Cerner's (NASDAQ:CERN) fourth quarter results showed signs of slowing growth compared with a year ago, prompting a slide in Cerner's shares as investors consider whether Cerner deserves its lofty valuation.

However, Cerner's future may not be as bleak as investors' initial reaction makes it seem to be. Industry IT spending is expected to grow by 8% annually to $185 billion by 2018, up from $110 billion in 2012. That suggests there's still plenty of room for Cerner to compete for business against other vendors including Epic, McKesson (NYSE:MKC), and Allscripts (NASDAQ:MDRX). As a result, shares are bouncing back on hopes that sales momentum will reexert this year.

CERN Chart

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Deceleration risks
Cerner's full-year sales grew just 9% in 2013, and the company's guidance for 2014 appears disappointing, given expectations for $3.2 to $3.4 billion in sales tilts to the light side of industry watchers' prediction for $3.35 billion in revenue. Cerner's earnings guidance of $1.62 to $1.67 per share versus the Street consensus outlook for $1.67 is similarly tame.

Unfortunately, tame may not be good enough for investors. The company is trading at 29 times forward earnings, and the prospect of deceleration may make investors reconsider their willingness to pay up for future earnings. In this respect, Cerner may be a victim of its own success. Thanks to regulatory incentives, providers have been rushing to upgrade and implement health-care IT systems. Large providers were among the earliest adopters of technology, which was a boon for Cerner. However, with many of those customers now having implemented systems, it's getting increasingly difficult to maintain high-double-digit sales growth. Sales growth peaked near 30% at Cerner in 2012 but has since trended down to the low single digits. Earnings growth, which peaked near 40% in 2012 and has since dropped off into the teens, is following a similar path.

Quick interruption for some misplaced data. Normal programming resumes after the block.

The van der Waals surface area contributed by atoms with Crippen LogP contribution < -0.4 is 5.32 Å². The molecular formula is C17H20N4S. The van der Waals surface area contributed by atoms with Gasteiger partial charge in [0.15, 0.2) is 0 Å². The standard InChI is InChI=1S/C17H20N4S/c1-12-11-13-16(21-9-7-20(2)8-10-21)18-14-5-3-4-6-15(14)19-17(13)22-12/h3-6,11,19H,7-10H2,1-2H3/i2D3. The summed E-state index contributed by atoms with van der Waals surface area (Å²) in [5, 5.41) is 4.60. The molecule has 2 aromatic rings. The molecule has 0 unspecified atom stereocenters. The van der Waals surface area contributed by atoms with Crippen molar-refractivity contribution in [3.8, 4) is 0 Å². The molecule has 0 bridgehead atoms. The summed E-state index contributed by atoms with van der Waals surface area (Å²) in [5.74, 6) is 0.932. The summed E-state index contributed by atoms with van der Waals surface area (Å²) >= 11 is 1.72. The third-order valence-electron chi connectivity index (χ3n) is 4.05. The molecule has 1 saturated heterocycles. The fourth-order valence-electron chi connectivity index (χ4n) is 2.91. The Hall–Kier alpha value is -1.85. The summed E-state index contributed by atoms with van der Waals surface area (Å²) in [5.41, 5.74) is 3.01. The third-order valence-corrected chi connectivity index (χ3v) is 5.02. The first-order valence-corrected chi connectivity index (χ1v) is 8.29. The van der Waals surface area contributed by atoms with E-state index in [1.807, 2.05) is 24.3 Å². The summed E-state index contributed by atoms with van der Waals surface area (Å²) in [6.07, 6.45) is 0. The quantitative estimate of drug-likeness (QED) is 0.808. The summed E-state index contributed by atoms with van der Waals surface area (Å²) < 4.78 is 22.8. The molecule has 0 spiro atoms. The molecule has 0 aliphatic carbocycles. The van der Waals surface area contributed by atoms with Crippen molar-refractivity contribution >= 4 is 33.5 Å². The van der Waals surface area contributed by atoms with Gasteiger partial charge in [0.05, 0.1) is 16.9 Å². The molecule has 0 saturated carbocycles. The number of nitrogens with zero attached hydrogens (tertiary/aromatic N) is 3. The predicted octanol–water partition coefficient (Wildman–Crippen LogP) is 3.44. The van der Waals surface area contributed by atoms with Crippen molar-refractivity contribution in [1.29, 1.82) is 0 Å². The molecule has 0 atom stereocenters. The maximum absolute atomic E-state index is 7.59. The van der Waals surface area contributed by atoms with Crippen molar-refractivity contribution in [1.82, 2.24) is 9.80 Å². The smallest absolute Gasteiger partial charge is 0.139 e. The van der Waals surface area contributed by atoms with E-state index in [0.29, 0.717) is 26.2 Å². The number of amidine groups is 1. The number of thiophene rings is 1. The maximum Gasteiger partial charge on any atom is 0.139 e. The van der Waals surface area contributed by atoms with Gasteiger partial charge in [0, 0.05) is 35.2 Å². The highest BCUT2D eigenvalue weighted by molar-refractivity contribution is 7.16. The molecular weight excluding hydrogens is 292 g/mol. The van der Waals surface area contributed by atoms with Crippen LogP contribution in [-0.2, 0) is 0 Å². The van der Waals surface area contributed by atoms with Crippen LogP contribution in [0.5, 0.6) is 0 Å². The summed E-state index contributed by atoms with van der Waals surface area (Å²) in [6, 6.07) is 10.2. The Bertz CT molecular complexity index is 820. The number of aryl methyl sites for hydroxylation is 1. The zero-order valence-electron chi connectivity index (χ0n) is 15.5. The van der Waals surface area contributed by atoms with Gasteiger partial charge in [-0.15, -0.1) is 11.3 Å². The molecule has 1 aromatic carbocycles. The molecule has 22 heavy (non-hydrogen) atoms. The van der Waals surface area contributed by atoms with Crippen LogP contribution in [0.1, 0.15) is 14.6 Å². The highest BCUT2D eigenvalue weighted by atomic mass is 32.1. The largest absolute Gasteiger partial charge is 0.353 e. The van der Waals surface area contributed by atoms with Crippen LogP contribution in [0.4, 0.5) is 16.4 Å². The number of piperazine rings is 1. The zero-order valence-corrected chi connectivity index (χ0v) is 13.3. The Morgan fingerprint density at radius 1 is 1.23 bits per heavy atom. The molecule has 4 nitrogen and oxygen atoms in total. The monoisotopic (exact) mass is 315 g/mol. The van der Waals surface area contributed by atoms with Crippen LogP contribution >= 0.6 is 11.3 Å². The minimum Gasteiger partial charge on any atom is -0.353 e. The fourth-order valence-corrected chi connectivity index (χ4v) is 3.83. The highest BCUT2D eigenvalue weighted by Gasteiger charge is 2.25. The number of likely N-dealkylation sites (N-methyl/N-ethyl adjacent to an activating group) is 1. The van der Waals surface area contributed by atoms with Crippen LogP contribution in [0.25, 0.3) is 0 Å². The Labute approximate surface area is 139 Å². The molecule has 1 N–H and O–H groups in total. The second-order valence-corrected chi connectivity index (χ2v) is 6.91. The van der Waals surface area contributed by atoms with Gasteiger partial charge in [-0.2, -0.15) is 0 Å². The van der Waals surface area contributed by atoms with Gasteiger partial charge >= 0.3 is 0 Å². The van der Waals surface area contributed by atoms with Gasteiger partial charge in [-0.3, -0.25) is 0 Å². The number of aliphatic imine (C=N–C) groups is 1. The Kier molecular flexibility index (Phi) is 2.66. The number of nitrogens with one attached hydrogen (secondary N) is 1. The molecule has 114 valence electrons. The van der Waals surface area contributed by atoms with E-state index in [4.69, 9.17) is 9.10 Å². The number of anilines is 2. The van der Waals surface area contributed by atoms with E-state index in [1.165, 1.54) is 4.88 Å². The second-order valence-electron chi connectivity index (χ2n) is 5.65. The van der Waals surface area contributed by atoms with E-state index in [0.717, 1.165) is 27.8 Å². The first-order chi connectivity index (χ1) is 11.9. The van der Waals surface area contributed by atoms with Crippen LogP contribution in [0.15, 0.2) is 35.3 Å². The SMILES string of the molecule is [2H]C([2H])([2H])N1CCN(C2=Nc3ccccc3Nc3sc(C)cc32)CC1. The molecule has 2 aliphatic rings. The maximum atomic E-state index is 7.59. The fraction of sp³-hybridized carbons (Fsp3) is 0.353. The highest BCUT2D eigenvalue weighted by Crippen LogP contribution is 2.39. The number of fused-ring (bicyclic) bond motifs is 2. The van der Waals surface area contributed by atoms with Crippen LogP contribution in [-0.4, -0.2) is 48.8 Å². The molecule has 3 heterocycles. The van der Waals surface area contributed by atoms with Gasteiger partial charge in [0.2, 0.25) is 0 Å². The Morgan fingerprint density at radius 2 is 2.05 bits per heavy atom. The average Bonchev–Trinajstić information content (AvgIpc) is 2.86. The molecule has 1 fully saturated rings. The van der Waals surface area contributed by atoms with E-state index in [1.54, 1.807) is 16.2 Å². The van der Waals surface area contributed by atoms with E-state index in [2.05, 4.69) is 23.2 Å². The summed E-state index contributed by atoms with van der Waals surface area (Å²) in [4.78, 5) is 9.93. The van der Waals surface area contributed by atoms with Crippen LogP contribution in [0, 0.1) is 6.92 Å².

The year-over-year trend in bookings is also disappointing. While 9% bookings growth in the fourth quarter was solid, the measure came in lower than the 13% rate in the fourth quarter of 2012, and the 44% rate notched in the fourth quarter of 2011.

Finding silver linings
To be fair, it wasn't a gloomy quarter. Revenue did climb 12% from a year ago, and earnings per share of $0.39 matched analyst estimates and came in above the $0.34 earned a year ago. And while the pace of bookings in the fourth quarter may be weaker year over year, full-year bookings revenue grew 20%, outpacing the 15% rate for 2012. As a result, the company's backlog improved by 23% to $8.9 billion, up from 19% growth to $7.27 billion in 2012.

The full-year picture may suggest Cerner continues to successfully compete against Epic, McKesson, and Allscripts. Epic remains the biggest vendor, but both McKesson and Allscripts have struggled to maintain their market share and are reducing choices for smaller providers. There's also the opportunity to win business from providers switching their EHR vendors. According to a Black Book survey a year ago, 17% of physicians using an EHR system are considering a switch.

Since a lot of those considering a switch cite unresponsive vendors or usability issues, it would seem a great opportunity for an attentive sales team to pitch a competing option. If Cerner plays its cards correctly, it could win a fairly good amount of business. Cerner's share of hospitals and professionals attested to 2014 meaningful use certification is just 14% among hospitals and 3% among professionals. For comparison, McKesson's and Allscripts' market share of hospitals is 10% and 4%, respectively. The two companies' market share among attested professionals is 2% and 12%, respectively. So there are plenty of chances to win conversions.

Fool-worthy final thoughts
The big question may be whether Cerner is positioned to win away that business. During the most recent KLAS industry ranking, Cerner was given two best-in-class awards, including best in application hosting and in community health care information systems. That wasn't nearly as impressive as the 10 best-in-class awards given to market share leader Epic. However, McKesson won only one, for financial reporting, and Allscripts came away empty-handed. Based on those awards, it's likely Cerner won't unseat Epic as the top vendor this year, but it may have an opportunity to win away business from McKesson and Allscripts.

Todd Campbell has no position in any stocks mentioned. Todd owns E.B. Capital Markets, LLC. E.B. Capital's clients may or may not have positions in the companies mentioned. Todd owns Gundalow Advisors, LLC. Gundalow's clients do not have positions in the companies mentioned. The Motley Fool has no position in any of the stocks mentioned. Try any of our Foolish newsletter services free for 30 days. We Fools don't all hold the same opinions, but we all believe that considering a diverse range of insights makes us better investors. The Motley Fool has a disclosure policy.